envisions the day when the island will have an international airport with direct
flights to Bangkok, Siem Reap and Saigon, while admitting that at present there is
the problem of how to deal with the well-connected smugglers who operate from the
Phouthang has also, of late, become somewhat of an ardent environmentalist. He recognizes
that the Cardamom Mountains contain some of Cambodia's richest tropical forests and
fauna. He talks forcefully about his desire to attract both "forest tourists
and ocean tourists" who will spend a few days at the beach sipping Club Med
MaiTais and then head for the jungle to soak up the mysteries of double canopied
However, Phouthang is well aware of the potential influx of settlers once Route 48
opens. He says that the province's 100,000 population will double quickly and that
there is nothing that the government can do to prevent it. Pressures on land use
and the fragile forests will be enormous.
Environmental NGOs have already jumped headlong into the battle to save the Cardamoms.
US-based Conservation International is leading the pack and, in a joint effort with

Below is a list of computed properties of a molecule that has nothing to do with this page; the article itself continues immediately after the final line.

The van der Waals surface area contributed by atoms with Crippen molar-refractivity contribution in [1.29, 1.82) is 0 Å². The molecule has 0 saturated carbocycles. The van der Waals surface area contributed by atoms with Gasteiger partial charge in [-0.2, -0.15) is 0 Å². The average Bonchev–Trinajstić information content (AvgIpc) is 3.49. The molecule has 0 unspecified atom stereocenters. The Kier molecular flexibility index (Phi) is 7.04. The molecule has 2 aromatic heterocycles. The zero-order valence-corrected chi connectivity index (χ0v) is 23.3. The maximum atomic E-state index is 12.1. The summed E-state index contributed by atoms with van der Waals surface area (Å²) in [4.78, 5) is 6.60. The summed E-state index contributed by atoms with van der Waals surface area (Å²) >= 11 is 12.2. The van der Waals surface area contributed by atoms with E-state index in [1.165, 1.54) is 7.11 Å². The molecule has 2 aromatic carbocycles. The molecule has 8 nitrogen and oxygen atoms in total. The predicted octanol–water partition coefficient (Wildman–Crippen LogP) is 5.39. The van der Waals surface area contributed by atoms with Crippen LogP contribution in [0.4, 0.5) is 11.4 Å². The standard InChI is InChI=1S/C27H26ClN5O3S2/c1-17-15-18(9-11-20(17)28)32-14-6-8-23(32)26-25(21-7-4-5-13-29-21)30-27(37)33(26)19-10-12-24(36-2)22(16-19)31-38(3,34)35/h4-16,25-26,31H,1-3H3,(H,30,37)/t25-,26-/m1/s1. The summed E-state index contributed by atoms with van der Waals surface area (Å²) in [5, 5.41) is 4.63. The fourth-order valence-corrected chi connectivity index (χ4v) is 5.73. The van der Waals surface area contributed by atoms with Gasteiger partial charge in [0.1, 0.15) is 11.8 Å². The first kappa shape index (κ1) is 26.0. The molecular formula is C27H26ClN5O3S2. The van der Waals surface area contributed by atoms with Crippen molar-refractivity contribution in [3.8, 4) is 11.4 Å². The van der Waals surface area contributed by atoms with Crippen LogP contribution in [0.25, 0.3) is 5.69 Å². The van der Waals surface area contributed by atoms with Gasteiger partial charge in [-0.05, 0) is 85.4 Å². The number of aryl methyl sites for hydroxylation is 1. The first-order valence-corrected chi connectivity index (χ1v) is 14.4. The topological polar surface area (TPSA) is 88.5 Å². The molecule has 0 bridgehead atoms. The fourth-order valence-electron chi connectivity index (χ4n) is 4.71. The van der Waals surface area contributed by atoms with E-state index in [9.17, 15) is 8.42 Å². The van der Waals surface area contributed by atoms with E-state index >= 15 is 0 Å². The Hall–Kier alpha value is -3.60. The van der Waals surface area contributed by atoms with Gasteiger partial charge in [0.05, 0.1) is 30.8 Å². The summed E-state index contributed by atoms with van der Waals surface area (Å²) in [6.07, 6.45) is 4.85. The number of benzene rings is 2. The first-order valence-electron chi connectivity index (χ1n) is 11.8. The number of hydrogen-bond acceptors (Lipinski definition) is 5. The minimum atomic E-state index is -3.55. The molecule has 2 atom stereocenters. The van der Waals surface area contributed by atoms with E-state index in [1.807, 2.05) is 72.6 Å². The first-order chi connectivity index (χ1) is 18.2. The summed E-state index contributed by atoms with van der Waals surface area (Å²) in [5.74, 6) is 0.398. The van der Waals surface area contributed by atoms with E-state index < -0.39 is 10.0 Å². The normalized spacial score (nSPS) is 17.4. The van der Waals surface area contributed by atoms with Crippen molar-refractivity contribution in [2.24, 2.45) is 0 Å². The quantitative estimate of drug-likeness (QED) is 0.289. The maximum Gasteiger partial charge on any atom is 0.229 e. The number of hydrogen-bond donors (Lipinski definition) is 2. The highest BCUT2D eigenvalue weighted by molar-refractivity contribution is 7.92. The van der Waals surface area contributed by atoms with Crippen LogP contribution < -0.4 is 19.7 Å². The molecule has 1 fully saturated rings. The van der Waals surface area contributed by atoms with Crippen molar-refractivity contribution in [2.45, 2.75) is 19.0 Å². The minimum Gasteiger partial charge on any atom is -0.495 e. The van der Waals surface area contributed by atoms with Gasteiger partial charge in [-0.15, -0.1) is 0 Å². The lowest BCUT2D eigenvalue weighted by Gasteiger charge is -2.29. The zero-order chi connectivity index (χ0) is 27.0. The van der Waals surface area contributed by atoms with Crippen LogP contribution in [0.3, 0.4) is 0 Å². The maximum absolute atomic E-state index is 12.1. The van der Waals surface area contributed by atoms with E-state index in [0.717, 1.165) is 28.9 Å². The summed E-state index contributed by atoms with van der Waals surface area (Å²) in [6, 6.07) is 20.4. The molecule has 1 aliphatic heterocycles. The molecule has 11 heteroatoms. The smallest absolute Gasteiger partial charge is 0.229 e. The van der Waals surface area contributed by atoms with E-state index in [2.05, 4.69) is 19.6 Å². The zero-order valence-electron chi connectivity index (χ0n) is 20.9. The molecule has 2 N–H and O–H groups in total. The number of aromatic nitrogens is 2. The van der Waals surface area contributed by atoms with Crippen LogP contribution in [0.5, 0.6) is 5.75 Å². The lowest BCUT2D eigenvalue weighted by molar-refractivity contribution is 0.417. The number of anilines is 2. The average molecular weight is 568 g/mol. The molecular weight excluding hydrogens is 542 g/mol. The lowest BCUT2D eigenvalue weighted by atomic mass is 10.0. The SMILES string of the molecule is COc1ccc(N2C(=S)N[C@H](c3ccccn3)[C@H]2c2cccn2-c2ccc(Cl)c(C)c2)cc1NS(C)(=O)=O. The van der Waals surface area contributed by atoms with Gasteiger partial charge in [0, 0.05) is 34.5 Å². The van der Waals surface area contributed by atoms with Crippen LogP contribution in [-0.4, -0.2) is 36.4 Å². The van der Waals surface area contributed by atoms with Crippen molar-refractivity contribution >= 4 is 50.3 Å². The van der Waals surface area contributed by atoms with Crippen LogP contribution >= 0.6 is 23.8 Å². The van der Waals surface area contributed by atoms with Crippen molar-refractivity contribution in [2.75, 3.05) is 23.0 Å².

the government's Department of Forestry and Wildlife, the Cardamom Conservation Program
(CCP) has been set up.
With a team of 55 already on the ground-including rangers, armed military police,
a doctor, nurses and trainers-the primarily Thma Beng-based operation is conducting
from one to seven day patrols in the jungle to try to stop illegal poaching. During
a recent three-day patrol 23 wildlife snares were confiscated.
Longer term, the overall goal is to turn a 300,000 hectare zone into a "Protected
Forest" that would link the existing Phnom Samkos and Phnom Aural Wildlife Sanctuaries
into a 1,000,000 hectare "World Heritage Cluster".
Logging concessions already exist in the area, including GAT's, but all timber cutting
is on hold until further research is conducted to determine the viability of continued
cuts and what impact these would have on watershed, fauna and the entire ecosystem.
The government is scheduled to make a final decision by March, 2002.
But even if the forests are "saved" on paper, that's just half the battle.
Long-term funding will be required to manage the forests with one estimate as high
as $400,000 per year. Where these funds will come from is still in question.
As well, organized gangs of poachers currently operate in the region which maintain
close connections with corrupt officials on both sides of the border.
As one conservationist put it, there is another sound coming from around Steel Bridge
and elsewhere: "It's the great sucking sound of the last elephants and tigers
on their way to Thailand."